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With April 15 just around the corner, you'll want to pull out all the stops to find ways to cut your tax bill. With that in mind, we asked three of our Foolish contributors to weigh in on some common questions about investing in IRAs.
Why do you like IRAs?
Robert Brokamp, lead analyst, Motley Fool Rule Your Retirement: Besides the tax advantages, they're a great way to segregate money for long-term purposes. We all try to restrain our spending, but we've all also occasionally spent more than we should have, partially because the money was sitting there, waiting around in our checking accounts. If you move some of that money to an IRA, you've put it in "Time Out" -- for decades. You have to make an effort to spend it -- something most of us wouldn't even think of, except during emergencies.
John Rosevear, Fool contributor: I like IRAs because:
- I can invest in almost anything I might want, in a tax-favored way.
- Low-fee options are widely available.
- Human-nature-transcending features such as auto-deduct/automatic contribution programs are widely available.
Dan Caplinger, Fool contributor: IRAs are a great way to track your progress toward retirement. While you might see balances in other accounts rise and fall with spending and saving patterns, it's easy to max out an IRA and watch it reflect your saving and investing habits over the years.
What do you like better: traditional or Roth IRAs?
Brokamp: You can't help but like Roth IRAs, where you get tax-free growth after paying taxes on the contributions at rates we likely won't see again for decades. As the saying goes, you pay taxes on the seed, but reap the harvest tax-free.
There's also the neat little trick of being able to withdraw the contributions (but not earnings) tax- and penalty-free, if you need it. Of course, this shouldn't be done lightly. But if you need the money for a home, college, or a garden-variety emergency, it's available with no short-term consequences. (Long-term, of course, you'll have less money in retirement.)
Rosevear: I like both traditionals and Roths, in different ways. The traditional gives you the tax deduction, which can be helpful for some. A Roth's principal-withdrawal feature, on the other hand, makes it easier to overcome the "well, I might NEED this money" objection. Both give you shelter from the tax consequences of investments with income streams.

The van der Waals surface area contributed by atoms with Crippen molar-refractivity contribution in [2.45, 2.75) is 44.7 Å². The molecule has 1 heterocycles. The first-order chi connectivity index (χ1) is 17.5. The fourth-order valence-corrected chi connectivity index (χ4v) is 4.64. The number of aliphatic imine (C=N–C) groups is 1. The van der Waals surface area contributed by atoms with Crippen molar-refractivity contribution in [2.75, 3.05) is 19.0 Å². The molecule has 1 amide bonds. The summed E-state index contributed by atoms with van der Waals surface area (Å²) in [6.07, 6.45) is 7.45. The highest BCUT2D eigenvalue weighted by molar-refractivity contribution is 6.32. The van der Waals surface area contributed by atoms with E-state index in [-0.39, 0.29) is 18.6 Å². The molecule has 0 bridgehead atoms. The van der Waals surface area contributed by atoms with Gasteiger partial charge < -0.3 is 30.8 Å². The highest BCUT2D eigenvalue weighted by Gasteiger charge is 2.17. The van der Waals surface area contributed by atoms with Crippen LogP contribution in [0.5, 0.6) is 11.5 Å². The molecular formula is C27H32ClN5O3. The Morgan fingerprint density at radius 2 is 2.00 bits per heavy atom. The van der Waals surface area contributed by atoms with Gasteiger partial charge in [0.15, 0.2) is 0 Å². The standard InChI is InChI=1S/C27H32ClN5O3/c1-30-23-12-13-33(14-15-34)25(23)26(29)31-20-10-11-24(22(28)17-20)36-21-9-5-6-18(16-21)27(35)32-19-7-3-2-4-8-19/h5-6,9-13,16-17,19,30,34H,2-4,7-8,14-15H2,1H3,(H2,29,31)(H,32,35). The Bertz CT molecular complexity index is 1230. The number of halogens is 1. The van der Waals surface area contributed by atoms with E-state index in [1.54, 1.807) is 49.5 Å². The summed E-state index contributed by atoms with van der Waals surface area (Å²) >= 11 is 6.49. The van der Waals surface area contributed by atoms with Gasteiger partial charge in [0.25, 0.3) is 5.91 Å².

Caplinger: I like the Roth, because in essence, it lets you put more money away. Sure, if you put the same amount of money in a Roth or a traditional IRA and invest them the same way, you'll end up with the same balance when you retire. But because you won't have to pay taxes on the Roth, that money's worth more to you in retirement.
What are some good investment ideas for IRAs right now, and why do they belong specifically in an IRA?
Brokamp: Use your IRA for investments that pay higher-than-average dividends or investment strategies that result in a lot of short-term gains. That includes stocks like Altria (NYSE: MO ) and Southern Company (NYSE: SO ) . If you invest in bonds yet aren't in retirement, use the funds in your IRA to avoid paying ordinary income taxes on the interest. Finally, IRAs are also good for Treasury inflation protected securities (TIPS), which not only pay federally taxable interest each year, but the inflation adjustment (known as phantom income) is also taxable each year.
Rosevear: Those who've read my articles lately already know what I'm going to say here: IRAs are a great place for fat dividend stocks! Cash dividends are taxable, even if reinvested. The way to maximize a dividend-investing strategy is to avoid those taxes. Three stocks I own in an IRA include Teppco Partners (NYSE: TPP ) , France Telecom (NYSE: FTE ) , and BP (NYSE: BP ) -- all of them have dividend yields of 8% or more.
Roths, of course, are an excellent place to put hot growth stocks, as you'll never ever have to pay taxes on the gains.
Caplinger: I especially like putting investments in IRAs that don't qualify for lower tax rates on dividends. That includes REITs like Vornado Realty (NYSE: VNO ) and energy royalty trusts like San Juan Basin (NYSE: SJT ) . In addition, bonds and other fixed-income plays also do well in IRAs.
How should your IRA fit into your overall asset allocation?
Brokamp: While saving for retirement, use your IRA for investments that would otherwise generate taxable ordinary income, dividends, or capital gains each and every year. This changes a bit in retirement. Then, keep dividend-paying investments out of IRAs since qualified dividends are taxed at lower rates than ordinary income. Use your IRA for investments that produce income or gains that you reinvest and plan to hold on to for many years.
Rosevear: An IRA's tax advantages are great for dividend stocks, interest streams from taxable bonds, etc., and Roths are especially great for big-growth holdings as noted. But in many cases, deciding what to hold in an IRA should come after you see what the best options are in your workplace savings plan. In other words, decide on an allocation, see how best to fit whatever's available in your 401(k) into it, and then use your IRA to fill out the rest.
Caplinger: I like to use my IRA to help rebalance my portfolio, because that way I don't have to pay taxes on the rebalancing trades. So I'll keep a mix of stocks, bonds, and cash in my IRA -- and while it won't necessarily match my overall asset allocation, it has enough of all three types of investments that I can rebalance when I need to.
Want to learn more about IRAs? We've got some great resources: